An often serious and introverted individual but nonetheless a hugely respected pilot and leader, Luchini was well known by those who flew with him for his exceptional eyesight and ability to see the enemy first. His final number of victories is almost impossible to ascertain due to a combination of disputed records and the Italian policy in the early war of crediting every pilot involved in an action with shares in every victory: even if they did not fire a shot it was considered that there presence was enough to play a part in any success. Common estimates of his individual final score typically vary between 21 and 26 kills, with up to 52 shared victories. He was posthumously recognised in 1952 with Italy’s top military honour: the Medaglia d'oro al valor militare.

In special commemoration of Franco Lucchini, September's 'Ace of the Month', an exciting new aircraft skin will be added to War Thunder in the upcoming major patch!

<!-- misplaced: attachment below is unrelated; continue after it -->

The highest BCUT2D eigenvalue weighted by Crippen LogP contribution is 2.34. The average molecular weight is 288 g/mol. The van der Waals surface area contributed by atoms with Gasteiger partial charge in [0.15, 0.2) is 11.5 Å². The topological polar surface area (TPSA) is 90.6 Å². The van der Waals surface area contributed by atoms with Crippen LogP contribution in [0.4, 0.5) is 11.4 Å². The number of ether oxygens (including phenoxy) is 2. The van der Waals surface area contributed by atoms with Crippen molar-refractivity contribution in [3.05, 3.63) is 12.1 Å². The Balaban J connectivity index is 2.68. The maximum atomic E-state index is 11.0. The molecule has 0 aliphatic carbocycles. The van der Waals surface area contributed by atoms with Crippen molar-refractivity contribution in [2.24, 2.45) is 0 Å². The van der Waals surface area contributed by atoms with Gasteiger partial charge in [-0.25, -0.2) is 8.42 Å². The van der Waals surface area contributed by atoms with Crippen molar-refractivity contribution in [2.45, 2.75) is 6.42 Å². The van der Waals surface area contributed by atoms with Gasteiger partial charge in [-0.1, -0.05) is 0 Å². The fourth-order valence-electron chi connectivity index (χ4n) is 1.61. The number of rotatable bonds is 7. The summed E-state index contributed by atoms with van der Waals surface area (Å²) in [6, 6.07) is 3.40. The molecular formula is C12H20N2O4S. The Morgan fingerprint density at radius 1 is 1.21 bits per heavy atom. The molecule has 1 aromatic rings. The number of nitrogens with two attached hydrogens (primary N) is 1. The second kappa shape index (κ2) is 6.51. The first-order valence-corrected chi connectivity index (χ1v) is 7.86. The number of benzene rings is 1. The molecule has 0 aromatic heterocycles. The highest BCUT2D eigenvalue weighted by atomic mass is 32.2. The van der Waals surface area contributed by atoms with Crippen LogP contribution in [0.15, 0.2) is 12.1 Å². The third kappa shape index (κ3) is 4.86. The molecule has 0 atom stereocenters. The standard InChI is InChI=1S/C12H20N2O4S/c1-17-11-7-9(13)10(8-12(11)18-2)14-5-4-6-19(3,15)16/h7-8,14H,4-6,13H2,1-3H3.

About The Author - Mark Barber, War Thunder Historical Consultant

Mark Barber is a pilot in the British Royal Navy's Fleet Air Arm. His first book was published by Osprey Publishing in 2008; subsequently, he has written several more titles for Osprey and has also published articles for several magazines, including the UK's top selling aviation magazine 'FlyPast'. His main areas of interest are British Naval Aviation in the First and Second World Wars and RAF Fighter Command in the Second World War. He currently works with Gaijin Entertainment as a Historical Consultant, helping to run the Historical Section of the War Thunder forums and heading up the Ace of the Month series.